It is ironic, as we were just about to announce a Christmas trip to Norway this year when you died suddenly in November. Our previous vacation plans fell through and, aware of your and Bestefar’s age, we thought it prudent to add an extra visit to the yearly schedule. The toddler who once marveled over the Christmas decorations in your house is now a teen, developing his own Jewish identity. He is surely beyond the stage of simple imprinting.

Please know that I never wanted to cause you any heartbreak. We stopped visiting in December and instead found other times for the long haul to your family. In addition, a continent away, I put your pictures around my baby’s crib and surrounded him with Norwegian culture. It was only fair to my husband and you, his family, that our child grow up knowing his people on both sides. I think you knew this, as you enjoyed speaking Norwegian with him on the phone and in person. Perhaps, this brought you joy the other 364 days of the year, but I am sure on Christmas it did not. Thank you for not obstructing our choices as parents; thank you for accepting difficult compromises with grace.

With much love,

Your American Jewish daughter-in-law

Mary Zamore is Executive Director of the Women’s Rabbinic Network and was editor of “The Sacred Table: Creating a Jewish Food Ethic.”  She is also currently the interim director of Mentoring for the CCAR.

Categories
Rabbis Rabbis Organizing Rabbis Social Justice Torah

True Strength at America’s Journey for Justice

I know what strength is. Reflecting on marching in the NAACP’s America’s Journey for Justice, I witnessed true strength. Now back home in New Jersey returning from LaGrange, Georgia, my husband and I had joined the Central Conference of American Rabbis’ delegation of over 150 rabbis who are also representing the Union for Reform Judaism’s Religious Action Center. We are taking turns supporting this 40-day march to Washington, DC. I sit here nursing sore muscles, while marveling that we actually walked 15 miles, all in one day, in August, in the South. And we also carried a 20-pound Torah, recalling the iconic photograph taken in Arlington National Cemetery of Rabbi Maurice Eisendrath, President of then-Union of American Hebrew Congregations, now the Union for Reform Judaism, as he held a Torah scroll and marched next to the Rev. Dr. Martin Luther King. Yes, I feel strong for the physical feat, as I feel strong for engaging in action after I have felt so powerless watching tragic injustice after tragic injustice. I felt strong when I walked by Confederate flags, a pro-Confederate flag billboard, a Confederate monument, and scowling faces uttering rude comments. Yet, I felt proud that the majority of spectators, representing all races, were supportive or nicely inquisitive. They honked, waved, and leaned out of cars to ask about our unexpected parade, protected by the local police and state troopers. I smiled as mothers brought out their young African-American sons to see us walk by. Our leaders shouted that we were walking for them, so that they could get an education, stay out of jail, and have hope for justice.1mary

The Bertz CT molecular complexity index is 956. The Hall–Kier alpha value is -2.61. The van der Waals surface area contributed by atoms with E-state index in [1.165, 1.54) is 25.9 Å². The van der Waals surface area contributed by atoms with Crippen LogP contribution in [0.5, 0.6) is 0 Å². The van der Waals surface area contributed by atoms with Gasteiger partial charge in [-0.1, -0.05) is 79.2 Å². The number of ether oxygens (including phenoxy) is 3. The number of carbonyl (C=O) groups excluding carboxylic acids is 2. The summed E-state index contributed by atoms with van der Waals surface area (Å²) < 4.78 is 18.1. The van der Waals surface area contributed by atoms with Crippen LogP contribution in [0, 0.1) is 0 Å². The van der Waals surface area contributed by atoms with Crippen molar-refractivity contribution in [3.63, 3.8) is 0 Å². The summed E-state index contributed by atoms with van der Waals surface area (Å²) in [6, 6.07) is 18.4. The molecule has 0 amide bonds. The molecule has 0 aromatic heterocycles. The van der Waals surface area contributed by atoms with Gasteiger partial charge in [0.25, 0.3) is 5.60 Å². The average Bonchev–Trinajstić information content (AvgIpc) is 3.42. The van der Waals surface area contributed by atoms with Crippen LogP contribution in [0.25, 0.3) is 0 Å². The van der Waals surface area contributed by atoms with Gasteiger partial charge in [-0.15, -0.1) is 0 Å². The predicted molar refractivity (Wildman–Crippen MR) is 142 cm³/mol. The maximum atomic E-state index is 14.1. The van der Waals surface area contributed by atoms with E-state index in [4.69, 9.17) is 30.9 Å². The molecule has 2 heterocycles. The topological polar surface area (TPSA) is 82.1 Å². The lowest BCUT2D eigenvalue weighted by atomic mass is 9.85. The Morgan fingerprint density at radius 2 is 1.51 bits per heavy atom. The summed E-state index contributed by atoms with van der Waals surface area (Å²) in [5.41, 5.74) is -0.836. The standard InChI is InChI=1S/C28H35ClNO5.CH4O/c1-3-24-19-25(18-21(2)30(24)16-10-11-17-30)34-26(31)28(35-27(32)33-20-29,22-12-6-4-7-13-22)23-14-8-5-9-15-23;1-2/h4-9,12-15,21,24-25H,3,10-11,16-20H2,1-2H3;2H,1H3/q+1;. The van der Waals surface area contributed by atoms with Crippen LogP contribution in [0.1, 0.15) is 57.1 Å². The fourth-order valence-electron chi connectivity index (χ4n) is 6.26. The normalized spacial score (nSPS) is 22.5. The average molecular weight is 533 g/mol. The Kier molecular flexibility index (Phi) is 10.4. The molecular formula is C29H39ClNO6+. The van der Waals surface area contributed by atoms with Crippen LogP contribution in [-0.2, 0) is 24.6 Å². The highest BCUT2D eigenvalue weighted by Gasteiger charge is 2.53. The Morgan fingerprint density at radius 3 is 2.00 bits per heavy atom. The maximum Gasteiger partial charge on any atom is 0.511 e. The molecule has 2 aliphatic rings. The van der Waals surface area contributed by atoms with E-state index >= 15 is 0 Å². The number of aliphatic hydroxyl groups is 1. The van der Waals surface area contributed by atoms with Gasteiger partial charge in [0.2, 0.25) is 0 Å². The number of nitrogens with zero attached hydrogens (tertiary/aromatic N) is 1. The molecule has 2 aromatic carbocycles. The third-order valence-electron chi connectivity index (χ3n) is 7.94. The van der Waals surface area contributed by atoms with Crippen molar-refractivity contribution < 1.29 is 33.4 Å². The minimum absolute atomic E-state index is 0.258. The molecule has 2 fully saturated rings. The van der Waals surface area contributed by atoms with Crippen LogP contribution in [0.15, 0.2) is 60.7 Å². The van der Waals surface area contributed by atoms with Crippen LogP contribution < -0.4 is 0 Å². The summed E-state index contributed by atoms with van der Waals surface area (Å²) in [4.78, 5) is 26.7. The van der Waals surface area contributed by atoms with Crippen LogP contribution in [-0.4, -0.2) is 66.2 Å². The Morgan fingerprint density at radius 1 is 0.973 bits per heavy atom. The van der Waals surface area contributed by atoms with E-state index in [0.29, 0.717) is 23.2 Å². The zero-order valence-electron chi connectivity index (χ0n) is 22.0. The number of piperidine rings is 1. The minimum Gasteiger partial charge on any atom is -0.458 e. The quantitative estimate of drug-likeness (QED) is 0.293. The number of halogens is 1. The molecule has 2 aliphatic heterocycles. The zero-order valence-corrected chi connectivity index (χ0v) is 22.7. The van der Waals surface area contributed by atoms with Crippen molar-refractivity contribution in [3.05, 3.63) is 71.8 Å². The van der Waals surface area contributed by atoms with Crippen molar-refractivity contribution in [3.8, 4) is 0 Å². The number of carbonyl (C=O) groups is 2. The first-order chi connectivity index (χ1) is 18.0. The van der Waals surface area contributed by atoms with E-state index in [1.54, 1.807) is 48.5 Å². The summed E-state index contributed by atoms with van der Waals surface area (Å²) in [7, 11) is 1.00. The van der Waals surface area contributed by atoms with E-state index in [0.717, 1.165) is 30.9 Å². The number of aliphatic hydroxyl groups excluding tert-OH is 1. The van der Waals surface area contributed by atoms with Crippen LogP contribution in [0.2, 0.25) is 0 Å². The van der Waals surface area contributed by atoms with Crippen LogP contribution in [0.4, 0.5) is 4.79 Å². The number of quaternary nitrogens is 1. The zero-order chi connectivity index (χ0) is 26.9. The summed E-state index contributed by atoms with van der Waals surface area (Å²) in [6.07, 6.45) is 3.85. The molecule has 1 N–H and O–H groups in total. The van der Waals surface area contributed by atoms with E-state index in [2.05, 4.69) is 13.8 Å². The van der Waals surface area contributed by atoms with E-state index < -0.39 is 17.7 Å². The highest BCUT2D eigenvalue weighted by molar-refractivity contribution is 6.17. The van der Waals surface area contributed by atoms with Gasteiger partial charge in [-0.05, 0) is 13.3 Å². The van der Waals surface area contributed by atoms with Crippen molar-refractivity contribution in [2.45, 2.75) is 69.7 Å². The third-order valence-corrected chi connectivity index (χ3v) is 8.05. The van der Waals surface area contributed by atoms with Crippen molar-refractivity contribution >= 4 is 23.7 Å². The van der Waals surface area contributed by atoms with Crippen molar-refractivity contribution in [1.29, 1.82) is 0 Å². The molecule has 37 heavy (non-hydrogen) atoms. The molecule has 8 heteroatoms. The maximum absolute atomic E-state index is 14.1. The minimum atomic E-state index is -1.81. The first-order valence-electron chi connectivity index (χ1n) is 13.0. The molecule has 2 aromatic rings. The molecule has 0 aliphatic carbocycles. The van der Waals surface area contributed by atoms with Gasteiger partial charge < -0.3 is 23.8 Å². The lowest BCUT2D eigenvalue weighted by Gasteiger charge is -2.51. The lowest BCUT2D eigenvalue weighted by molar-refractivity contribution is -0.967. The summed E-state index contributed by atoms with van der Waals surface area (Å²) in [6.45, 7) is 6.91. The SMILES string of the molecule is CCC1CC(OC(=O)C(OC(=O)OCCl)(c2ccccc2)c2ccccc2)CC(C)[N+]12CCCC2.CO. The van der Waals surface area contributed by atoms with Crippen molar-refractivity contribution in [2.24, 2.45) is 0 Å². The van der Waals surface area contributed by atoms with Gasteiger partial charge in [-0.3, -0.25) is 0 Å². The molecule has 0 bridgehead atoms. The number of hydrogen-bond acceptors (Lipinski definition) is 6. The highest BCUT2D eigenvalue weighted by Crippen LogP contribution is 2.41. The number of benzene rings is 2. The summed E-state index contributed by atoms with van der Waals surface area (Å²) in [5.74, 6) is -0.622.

However, the true strength I witnessed was in the elders who led our march and carried the American flag. These men, beaten and brutalized so many decades ago, had marched with Dr. King during the original Freedom Marches. At their age and health condition, they deserve to sit or try some gentle exercise classes. Yet, they are dedicated to walking much of 18-22 miles a day for 40 days! Every night they will wrap blistered feet, sleep on uncomfortable cots and rise at 5 a.m. to walk with dignity. They are finding the physical strength to match their passion for justice. I also saw strength in a group of five women who joined the march, representing their local NAACP chapter. These five African-American grandmas showed up looking like they were ready to visit the shopping mall. Some did not even have sneakers or proper walking shoes. Instead, they wore their summer jewelry and sandals! They walked and sang uplifting church hymns in beautiful harmony. When our leaders announced that the last stretch would be walked at a pace double our normal stride, just as the heat index hit its peak at 120, these ladies dug in for the last miles with determination. Additionally, I witnessed strength in the young people, the next generation of NAACP professionals and volunteers, who have dedicated themselves to fighting injustice. Finally, I marveled at the strength of the woman, an African American community activist and organizer, who showed me the well-known photograph of herself at age 18 in 1996 throwing herself on a stranger suspected of being a white supremacist as an angry mob sought to attack him. She continues to have the strength to smile every day as she dedicates her life to bettering our nation.

During the walk, our shift of rabbis sang “Ozi v’zimrat yah, vay’hi li liy’shua. God is my strength and might; God will be my salvation. (Exodus 15:2)” I know I am blessed to have witnessed God’s strength working through so many amazing people. May the marchers continue to be endowed with strength to see the justice journey home.

Rabbi Mary L. Zamore is the editor of and a contributing author to The Sacred Table: Creating a Jewish Food Ethics.

This blog was originally posted on Huffington Post Religion.